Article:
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dc.contributor.advisorHall, Adrianne
dc.contributor.authorMetcalf, William James
dc.date.accessioned2019-03-27T03:21:20Z
dc.date.available2019-03-27T03:21:20Z
dc.date.issued1986
dc.identifier.urihttp://hdl.handle.net/10072/365894
dc.description.abstractAustralia, like most contemporary 'western' nations, has a large and growing movement of people into alternative lifestyles. In this thesis I firstly explore the history of utopian social movements, both in the broad context of western cultural history and within the more limited sphere of Australia. I conducted a nationwide survey of alternative lifestyle participants and undertook several years of participant observation study in order to elucidate the different types of contemporary alternative lifestyles, and to describe the social characteristics of participants. In general, participants are older and much better educated then was previously assumed. A number of myths, such as the central role of 'the dole' in the contemporary alternative lifestyle movement, were found wanting. I identify three main theoretical issues in alternative lifestyles: recruitment, socialisation and commitment. Recruitment is a problem both for groups looking for new members and for individuals seeking to join a group. Alternative lifestyle publications are employed by many groups as a means of recruiting new members. These same publications are also central in the process of anticipatory and adult socialisation. I explore the images of 'alternative lifestyles' presented by national publications such as Grass Roots and Earth Garden, and reach two conclusions: Firstly the 'alternative reality' is far more prosaic than one might have assumed, and secondly the range of alternative lifestyle publications provides a choice of socialisation patterns. This latter feature ensures that recruits can select a socialisation pattern which will challenge their pre-conceived notions as little as possible while still facilitating a myth of radical social change...en_US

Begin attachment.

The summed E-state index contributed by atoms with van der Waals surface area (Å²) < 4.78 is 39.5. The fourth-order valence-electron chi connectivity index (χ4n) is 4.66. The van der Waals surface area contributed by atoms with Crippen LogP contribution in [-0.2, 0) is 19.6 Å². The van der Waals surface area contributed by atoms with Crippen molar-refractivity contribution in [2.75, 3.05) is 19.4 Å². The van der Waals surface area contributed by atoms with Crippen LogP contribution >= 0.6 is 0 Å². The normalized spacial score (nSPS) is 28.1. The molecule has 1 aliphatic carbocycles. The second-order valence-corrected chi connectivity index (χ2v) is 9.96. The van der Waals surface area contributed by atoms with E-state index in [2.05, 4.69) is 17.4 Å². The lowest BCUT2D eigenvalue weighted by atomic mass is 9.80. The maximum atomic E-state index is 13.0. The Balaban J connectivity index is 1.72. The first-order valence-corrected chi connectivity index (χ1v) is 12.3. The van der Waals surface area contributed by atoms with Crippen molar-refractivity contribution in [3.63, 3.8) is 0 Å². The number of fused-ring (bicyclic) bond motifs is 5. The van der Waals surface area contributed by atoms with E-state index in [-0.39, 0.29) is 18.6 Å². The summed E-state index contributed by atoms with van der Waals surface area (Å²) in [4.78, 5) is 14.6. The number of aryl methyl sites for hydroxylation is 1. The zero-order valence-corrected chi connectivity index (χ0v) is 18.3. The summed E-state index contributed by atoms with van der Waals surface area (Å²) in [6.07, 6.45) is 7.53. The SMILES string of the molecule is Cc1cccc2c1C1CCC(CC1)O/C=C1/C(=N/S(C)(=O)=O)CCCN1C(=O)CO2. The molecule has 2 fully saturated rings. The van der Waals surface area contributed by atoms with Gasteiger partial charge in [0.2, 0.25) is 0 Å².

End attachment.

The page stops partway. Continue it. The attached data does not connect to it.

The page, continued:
dc.languageEnglishen_US
dc.publisherGriffith Universityen_US
dc.publisher.placeBrisbaneen_US
dc.rights.copyrightThe author owns the copyright in this thesis, unless stated otherwise.en_US
dc.subject.keywordsAlternative lifestyleen_US
dc.subject.keywordsAlternative lifestylesen_US
dc.subject.keywordsSocial realityen_US
dc.subject.keywordsUtopian social movementsen_US
dc.subject.keywordsSocial movementsen_US
dc.subject.keywordsContemporary alternative lifestylesen_US
dc.subject.keywordsRadical social changeen_US
dc.titleDropping out and staying in: Recruitment, socialisation and commitment engenderment within contemporary alternative lifestylesen_US
dc.typeGriffith thesisen_US
gro.hasfulltextFull Text
dc.contributor.otheradvisorChase, Athol
dc.contributor.otheradvisorRickson, Roy
gro.identifier.gurtIDgu1335142817673en_US
gro.identifier.ADTnumberadt-QGU20101027.085329en_US
gro.thesis.degreelevelThesis (PhD Doctorate)en_US
gro.thesis.degreeprogramDoctor of Philosophy (PhD)en_US
gro.departmentSchool of Australian Environmental Studiesen_US
gro.griffith.authorMetcalf, William James


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